A rare disorder occurring in children for no detectable reason where excess calcium is excreted through the urine resulting in the development of stones in the urinary tract.
* Urinary tract stone formation * Blood in urine * Urinary tract infections * Impaired ability to concentrate urine * Enuresis
❑ inadequate intake of calcium and vitamin D, in which inadequate levels of vitamin D inhibit intestinal absorption of calcium ❑ hypoparathyroidism as a result of injury, disease, or surgery that decreases or eliminates secretion of parathyroid hormone (PTH), which is necessary for calcium absorption and normal serum calcium levels ❑ malabsorption or loss of calcium from the GI tract, caused by increased intestinal motility from severe diarrhea or laxative abuse; can also result from inadequate levels of vitamin D or PTH, or a reduction in gastric acidity, decreasing the solubility of calcium salts ❑ severe infections or burns, in which diseased and burned tissue traps calcium from the extracellular fluid ❑ overcorrection of acidosis, resulting in alkalosis, which causes decreased ionized calcium and induces symptoms of hypocalcemia ❑ pancreatic insufficiency, which may cause malabsorption of calcium and subsequent calcium loss in feces. In pancreatitis, participation of calcium ions in saponification contributes to calcium loss ❑ renal failure, resulting in excessive excretion of calcium secondary to increased retention of phosphate ❑ hypomagnesemia, which causes decreased PTH secretion and blocks the peripheral action of that hormone.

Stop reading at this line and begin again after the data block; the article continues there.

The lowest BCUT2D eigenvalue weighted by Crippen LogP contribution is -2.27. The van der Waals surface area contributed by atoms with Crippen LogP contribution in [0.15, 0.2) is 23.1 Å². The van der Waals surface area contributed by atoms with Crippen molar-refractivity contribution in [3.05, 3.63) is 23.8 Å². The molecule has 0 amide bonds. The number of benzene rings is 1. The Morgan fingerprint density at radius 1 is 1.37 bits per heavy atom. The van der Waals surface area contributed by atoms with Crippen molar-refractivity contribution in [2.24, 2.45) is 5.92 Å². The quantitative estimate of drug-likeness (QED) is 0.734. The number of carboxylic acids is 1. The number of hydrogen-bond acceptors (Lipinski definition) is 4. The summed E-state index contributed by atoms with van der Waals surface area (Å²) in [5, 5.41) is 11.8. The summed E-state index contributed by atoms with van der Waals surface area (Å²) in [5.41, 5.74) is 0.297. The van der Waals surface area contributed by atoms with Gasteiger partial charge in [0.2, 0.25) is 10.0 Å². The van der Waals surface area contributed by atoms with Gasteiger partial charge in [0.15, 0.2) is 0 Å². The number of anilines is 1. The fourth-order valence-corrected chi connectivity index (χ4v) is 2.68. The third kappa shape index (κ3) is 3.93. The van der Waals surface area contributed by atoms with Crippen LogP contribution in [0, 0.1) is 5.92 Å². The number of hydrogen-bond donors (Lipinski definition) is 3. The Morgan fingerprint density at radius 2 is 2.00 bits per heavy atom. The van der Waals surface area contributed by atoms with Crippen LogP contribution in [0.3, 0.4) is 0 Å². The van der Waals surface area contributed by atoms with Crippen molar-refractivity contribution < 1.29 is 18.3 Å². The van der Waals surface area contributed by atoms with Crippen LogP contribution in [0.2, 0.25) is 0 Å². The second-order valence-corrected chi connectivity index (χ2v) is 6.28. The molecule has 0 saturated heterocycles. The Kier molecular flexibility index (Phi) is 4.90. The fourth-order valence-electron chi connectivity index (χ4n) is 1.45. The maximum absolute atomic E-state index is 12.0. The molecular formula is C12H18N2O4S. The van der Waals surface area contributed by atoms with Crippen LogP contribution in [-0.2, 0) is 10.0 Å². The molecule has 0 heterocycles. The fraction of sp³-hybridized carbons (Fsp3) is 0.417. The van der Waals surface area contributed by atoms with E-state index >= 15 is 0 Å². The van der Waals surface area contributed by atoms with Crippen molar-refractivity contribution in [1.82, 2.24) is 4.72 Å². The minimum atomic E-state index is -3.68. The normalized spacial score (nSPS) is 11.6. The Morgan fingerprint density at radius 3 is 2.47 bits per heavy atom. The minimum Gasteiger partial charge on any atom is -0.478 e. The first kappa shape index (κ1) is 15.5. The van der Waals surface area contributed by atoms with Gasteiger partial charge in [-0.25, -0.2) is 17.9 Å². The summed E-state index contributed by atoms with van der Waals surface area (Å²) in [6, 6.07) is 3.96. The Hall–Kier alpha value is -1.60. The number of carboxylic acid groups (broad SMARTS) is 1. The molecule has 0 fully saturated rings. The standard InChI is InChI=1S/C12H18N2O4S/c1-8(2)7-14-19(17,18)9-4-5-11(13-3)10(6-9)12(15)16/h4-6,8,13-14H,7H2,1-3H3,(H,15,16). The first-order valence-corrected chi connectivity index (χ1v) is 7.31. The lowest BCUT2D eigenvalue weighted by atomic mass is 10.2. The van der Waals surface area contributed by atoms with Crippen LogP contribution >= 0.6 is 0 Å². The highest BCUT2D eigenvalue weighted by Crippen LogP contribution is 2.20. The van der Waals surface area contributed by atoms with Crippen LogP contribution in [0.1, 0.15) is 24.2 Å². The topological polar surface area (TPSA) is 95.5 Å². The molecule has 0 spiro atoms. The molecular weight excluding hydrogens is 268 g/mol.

The signs and symptom information on this page attempts to provide a list of some possible signs and symptoms of Hypercalciuria, childhood idiopathic. This medical information about signs and symptoms for Hypercalciuria, childhood idiopathic has been gathered from various sources, may not be fully accurate, and may not be the full list of Hypercalciuria, childhood idiopathic signs or Hypercalciuria, childhood idiopathic symptoms. Furthermore, signs and symptoms of Hypercalciuria, childhood idiopathic may vary on an individual basis for each patient. Only your doctor can provide adequate diagnosis of any signs or symptoms and whether they are indeed Hypercalciuria, childhood idiopathic symptoms.